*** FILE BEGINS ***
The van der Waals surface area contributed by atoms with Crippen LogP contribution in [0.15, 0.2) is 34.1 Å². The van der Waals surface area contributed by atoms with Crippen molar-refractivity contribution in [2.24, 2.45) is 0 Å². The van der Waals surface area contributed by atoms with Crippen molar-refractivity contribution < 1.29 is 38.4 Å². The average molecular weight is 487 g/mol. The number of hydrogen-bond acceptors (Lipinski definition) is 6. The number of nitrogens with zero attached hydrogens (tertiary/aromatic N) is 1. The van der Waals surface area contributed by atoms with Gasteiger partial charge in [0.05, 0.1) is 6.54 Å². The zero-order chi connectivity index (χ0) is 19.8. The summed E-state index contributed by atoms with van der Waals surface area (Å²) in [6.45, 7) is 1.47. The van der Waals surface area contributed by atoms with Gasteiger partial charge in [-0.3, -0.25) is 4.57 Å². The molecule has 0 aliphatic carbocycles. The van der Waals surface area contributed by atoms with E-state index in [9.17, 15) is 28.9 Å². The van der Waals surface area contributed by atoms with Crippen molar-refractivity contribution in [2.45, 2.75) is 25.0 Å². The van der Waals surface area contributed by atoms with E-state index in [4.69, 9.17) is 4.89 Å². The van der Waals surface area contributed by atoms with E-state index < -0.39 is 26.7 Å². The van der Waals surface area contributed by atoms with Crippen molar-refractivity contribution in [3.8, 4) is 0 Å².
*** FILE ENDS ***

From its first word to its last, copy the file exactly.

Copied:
The van der Waals surface area contributed by atoms with Crippen LogP contribution in [0.15, 0.2) is 34.1 Å². The van der Waals surface area contributed by atoms with Crippen molar-refractivity contribution in [2.24, 2.45) is 0 Å². The van der Waals surface area contributed by atoms with Crippen molar-refractivity contribution < 1.29 is 38.4 Å². The average molecular weight is 487 g/mol. The number of hydrogen-bond acceptors (Lipinski definition) is 6. The number of nitrogens with zero attached hydrogens (tertiary/aromatic N) is 1. The van der Waals surface area contributed by atoms with Gasteiger partial charge in [0.05, 0.1) is 6.54 Å². The zero-order chi connectivity index (χ0) is 19.8. The summed E-state index contributed by atoms with van der Waals surface area (Å²) in [6.45, 7) is 1.47. The van der Waals surface area contributed by atoms with Gasteiger partial charge in [-0.3, -0.25) is 4.57 Å². The molecule has 0 aliphatic carbocycles. The van der Waals surface area contributed by atoms with E-state index in [9.17, 15) is 28.9 Å². The van der Waals surface area contributed by atoms with Crippen molar-refractivity contribution in [2.45, 2.75) is 25.0 Å². The van der Waals surface area contributed by atoms with E-state index in [4.69, 9.17) is 4.89 Å². The van der Waals surface area contributed by atoms with E-state index < -0.39 is 26.7 Å². The van der Waals surface area contributed by atoms with Crippen molar-refractivity contribution in [3.8, 4) is 0 Å².